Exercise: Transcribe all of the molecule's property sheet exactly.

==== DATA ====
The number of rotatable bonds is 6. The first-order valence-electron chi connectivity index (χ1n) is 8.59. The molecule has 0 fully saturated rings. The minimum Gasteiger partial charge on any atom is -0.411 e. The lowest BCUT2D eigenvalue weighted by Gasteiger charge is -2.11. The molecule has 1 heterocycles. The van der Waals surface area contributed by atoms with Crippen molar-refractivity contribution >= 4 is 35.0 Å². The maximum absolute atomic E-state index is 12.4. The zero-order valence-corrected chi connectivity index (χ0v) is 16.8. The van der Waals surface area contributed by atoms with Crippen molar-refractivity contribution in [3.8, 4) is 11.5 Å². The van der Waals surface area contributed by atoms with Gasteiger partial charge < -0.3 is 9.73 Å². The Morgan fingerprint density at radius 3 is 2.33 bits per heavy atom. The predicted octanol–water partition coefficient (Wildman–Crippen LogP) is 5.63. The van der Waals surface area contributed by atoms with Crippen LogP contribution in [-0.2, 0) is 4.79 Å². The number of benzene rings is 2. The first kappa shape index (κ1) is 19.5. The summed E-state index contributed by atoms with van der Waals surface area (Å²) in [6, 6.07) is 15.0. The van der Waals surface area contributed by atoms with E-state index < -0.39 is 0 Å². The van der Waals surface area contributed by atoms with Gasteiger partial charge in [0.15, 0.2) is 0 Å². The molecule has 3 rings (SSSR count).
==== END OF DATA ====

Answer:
The number of rotatable bonds is 6. The first-order valence-electron chi connectivity index (χ1n) is 8.59. The molecule has 0 fully saturated rings. The minimum Gasteiger partial charge on any atom is -0.411 e. The lowest BCUT2D eigenvalue weighted by Gasteiger charge is -2.11. The molecule has 1 heterocycles. The van der Waals surface area contributed by atoms with Crippen molar-refractivity contribution >= 4 is 35.0 Å². The maximum absolute atomic E-state index is 12.4. The zero-order valence-corrected chi connectivity index (χ0v) is 16.8. The van der Waals surface area contributed by atoms with Crippen molar-refractivity contribution in [3.8, 4) is 11.5 Å². The van der Waals surface area contributed by atoms with Gasteiger partial charge < -0.3 is 9.73 Å². The Morgan fingerprint density at radius 3 is 2.33 bits per heavy atom. The predicted octanol–water partition coefficient (Wildman–Crippen LogP) is 5.63. The van der Waals surface area contributed by atoms with Crippen LogP contribution in [-0.2, 0) is 4.79 Å². The number of benzene rings is 2. The first kappa shape index (κ1) is 19.5. The summed E-state index contributed by atoms with van der Waals surface area (Å²) in [6, 6.07) is 15.0. The van der Waals surface area contributed by atoms with E-state index < -0.39 is 0 Å². The van der Waals surface area contributed by atoms with Gasteiger partial charge in [0.15, 0.2) is 0 Å². The molecule has 3 rings (SSSR count).